Old Vs. New: Powerful Systems From 2007 And 2010 Compared
Is my system still good enough?
An increasing number of enthusiasts are likely wondering whether their systems are still fast enough, or if it makes sense to invest in an upgrade heading into the holiday season. Many people jumped on the Athlon 64 or Athlon 64 X2 because of great performance and strong overall value in the first half of the last decade.
In 2006, however, Intel’s Core 2 generation made its debut and dethroned AMD with better performance and much improved efficiency. As a result, there’s now quite an impressive installed base of Core 2 systems. How would such a system compare to today’s upper mainstream? We grabbed a few components from 2007 and assembled an LGA 775-based system to pit against an upscale LGA 1156-based machine to find answers.
Just how much better is today’s hardware?
Processors have remained in the 65 W to 130 W range for quite a while, introducing more performance and additional features, while keeping the thermal envelope flat or even declining slightly. Desktop CPUs have moved from one or two cores up to as many as six cores, rather than increasing clock speeds. This has been possible through fab process shrinks that took AMD and Intel processors from 65 nm CMOS to 45 and now 32 nm. Intel has been quicker in these transitions, allowing the firm to pack transistors more densely and hence place more cache onto its microprocessors. In short, over the last three years, performance per clock went up quite a bit, overall performance multiplied, and power consumption has been steady to slightly down.
Similar transitions have been sweeping graphics hardware. Although video cards are still typically based on single GPUs, these employ extremely parallel architectures, resulting in better scaling. In addition, both vendors support performance-enhancing multi-GPU modes enabling two, three, or four graphics cards per system. Also, both firms turned their number crunching capabilities into general-purpose computing for assisting with floating point acceleration (ATI Stream, Nvidia CUDA). Power consumption hasn't decreased much on the graphics side, but performance per watt has definitely multiplied.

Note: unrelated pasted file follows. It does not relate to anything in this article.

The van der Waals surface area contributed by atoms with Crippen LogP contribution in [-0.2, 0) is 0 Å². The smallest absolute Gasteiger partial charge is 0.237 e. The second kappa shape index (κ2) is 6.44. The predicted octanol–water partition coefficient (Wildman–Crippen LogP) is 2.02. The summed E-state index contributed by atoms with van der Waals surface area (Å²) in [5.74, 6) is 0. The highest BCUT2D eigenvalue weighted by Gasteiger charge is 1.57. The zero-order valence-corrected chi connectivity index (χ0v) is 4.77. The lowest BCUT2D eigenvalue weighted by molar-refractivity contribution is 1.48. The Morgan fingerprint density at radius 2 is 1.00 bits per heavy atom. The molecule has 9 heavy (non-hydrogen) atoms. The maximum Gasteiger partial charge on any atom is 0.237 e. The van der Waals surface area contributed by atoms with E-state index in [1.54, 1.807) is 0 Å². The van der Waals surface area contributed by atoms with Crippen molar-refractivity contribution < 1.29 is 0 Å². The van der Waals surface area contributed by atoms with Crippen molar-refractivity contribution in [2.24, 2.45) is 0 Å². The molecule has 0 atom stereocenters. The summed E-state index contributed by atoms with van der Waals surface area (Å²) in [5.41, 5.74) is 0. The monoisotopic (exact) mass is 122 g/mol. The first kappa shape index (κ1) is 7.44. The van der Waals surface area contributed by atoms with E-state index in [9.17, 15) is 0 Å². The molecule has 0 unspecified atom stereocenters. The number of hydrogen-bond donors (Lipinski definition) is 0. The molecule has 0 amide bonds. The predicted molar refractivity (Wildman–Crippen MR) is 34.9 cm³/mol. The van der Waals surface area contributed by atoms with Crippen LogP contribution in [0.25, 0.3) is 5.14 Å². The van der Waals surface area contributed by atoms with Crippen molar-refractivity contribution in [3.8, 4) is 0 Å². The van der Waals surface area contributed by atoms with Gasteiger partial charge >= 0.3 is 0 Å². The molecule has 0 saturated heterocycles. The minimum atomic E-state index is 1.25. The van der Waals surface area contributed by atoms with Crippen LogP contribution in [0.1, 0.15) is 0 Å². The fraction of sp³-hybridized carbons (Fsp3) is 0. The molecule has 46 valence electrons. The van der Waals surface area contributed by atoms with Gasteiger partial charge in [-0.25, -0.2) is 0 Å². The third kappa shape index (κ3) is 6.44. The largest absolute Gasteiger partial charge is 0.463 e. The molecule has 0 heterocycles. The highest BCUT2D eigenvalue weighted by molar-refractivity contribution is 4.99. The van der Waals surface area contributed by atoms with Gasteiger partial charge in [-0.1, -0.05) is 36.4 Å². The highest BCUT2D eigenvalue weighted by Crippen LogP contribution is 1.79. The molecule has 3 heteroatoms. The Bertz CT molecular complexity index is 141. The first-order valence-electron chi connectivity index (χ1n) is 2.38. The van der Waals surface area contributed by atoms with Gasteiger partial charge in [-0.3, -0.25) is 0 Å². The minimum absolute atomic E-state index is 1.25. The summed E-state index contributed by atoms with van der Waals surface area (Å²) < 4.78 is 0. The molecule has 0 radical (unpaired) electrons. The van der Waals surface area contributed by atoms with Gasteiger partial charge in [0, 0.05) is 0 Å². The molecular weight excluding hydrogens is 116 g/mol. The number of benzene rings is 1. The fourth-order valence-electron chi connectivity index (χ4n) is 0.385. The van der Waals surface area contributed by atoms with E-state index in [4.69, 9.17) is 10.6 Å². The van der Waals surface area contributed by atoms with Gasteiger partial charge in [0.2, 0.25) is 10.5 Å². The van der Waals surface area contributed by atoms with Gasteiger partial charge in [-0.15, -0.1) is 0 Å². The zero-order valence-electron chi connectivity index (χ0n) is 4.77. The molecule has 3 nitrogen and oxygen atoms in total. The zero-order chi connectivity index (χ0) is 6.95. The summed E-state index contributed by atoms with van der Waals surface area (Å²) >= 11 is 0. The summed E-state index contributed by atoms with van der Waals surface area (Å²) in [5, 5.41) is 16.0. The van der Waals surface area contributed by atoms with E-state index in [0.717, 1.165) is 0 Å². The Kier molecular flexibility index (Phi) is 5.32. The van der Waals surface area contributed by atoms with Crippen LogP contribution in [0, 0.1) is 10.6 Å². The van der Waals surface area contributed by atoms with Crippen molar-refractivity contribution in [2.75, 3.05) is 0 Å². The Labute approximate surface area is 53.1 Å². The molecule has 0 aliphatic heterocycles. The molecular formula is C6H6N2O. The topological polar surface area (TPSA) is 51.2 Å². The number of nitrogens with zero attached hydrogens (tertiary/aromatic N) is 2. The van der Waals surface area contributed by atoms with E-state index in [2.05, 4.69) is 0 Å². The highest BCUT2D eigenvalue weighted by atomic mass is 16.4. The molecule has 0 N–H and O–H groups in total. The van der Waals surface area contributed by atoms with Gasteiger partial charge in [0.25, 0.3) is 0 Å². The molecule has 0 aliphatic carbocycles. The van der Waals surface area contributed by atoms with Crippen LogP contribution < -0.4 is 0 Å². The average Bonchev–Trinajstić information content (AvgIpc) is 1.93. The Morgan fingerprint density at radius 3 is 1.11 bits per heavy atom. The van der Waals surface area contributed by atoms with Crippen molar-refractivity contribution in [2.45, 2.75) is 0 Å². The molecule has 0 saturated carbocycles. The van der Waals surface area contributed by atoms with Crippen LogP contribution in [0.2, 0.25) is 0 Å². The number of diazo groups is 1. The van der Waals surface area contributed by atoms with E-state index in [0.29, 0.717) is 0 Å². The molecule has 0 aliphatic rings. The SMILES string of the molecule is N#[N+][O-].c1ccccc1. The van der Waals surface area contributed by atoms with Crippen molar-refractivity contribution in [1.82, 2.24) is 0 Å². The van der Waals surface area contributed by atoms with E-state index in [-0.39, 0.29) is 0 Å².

Most PC memory is now DDR3. There are faster speeds today then there were a few years ago, but the overall impact of high-speed memory is limited, and DDR3-1333 is fine for mainstream users. With that said, having 4 GB RAM or more is imperative for avoiding bottlenecks with modern applications and 64-bit operating systems. Hardcore enthusiasts have replaced their hard drives with flash SSDs, realizing better reliability, lower power consumption, silent operation, eliminated access time, and great I/O performance. On read operations, SSDs are unbeatable. However, write performance can still vary quite a bit, and cost per gigabyte remains comparatively poor.
Let’s not forget about platform features. In 2007, we got SATA 3Gb/s with command queuing support, advanced RAID was typically implemented on enthusiast solutions, and systems carried many USB 2.0 ports, occasionally accompanied by eSATA. HD audio, gigabit Ethernet, and PCI Express have also stayed constant. Still, you didn’t see PCI Express 2.0 in the mainstream until Intel's P45 chipset. Today’s platforms come with more advanced power saving functions, impressive overclocking features, and sometimes even USB 3.0 or SATA 6Gb/s support. The feature we consider most important is USB 3.0, as it removes a noticeable bottleneck. The others are definitely worthwhile but not as urgent today.
We grabbed a three-year-old P35 motherboard with an Intel Core 2 QX6700 quad-core CPU, a Western Digital WD1500 Raptor drive, and an Nvidia GeForce 8800 GTS from Zotac that we put up against a new MSI P55A Fuzion running a Core i7-870, G.Skill’s 100 GB Phoenix SSD, and an enthusiast MSI R5870 Lightning with AMD’s state of the art GPU. What did three years of progress do to the overall results?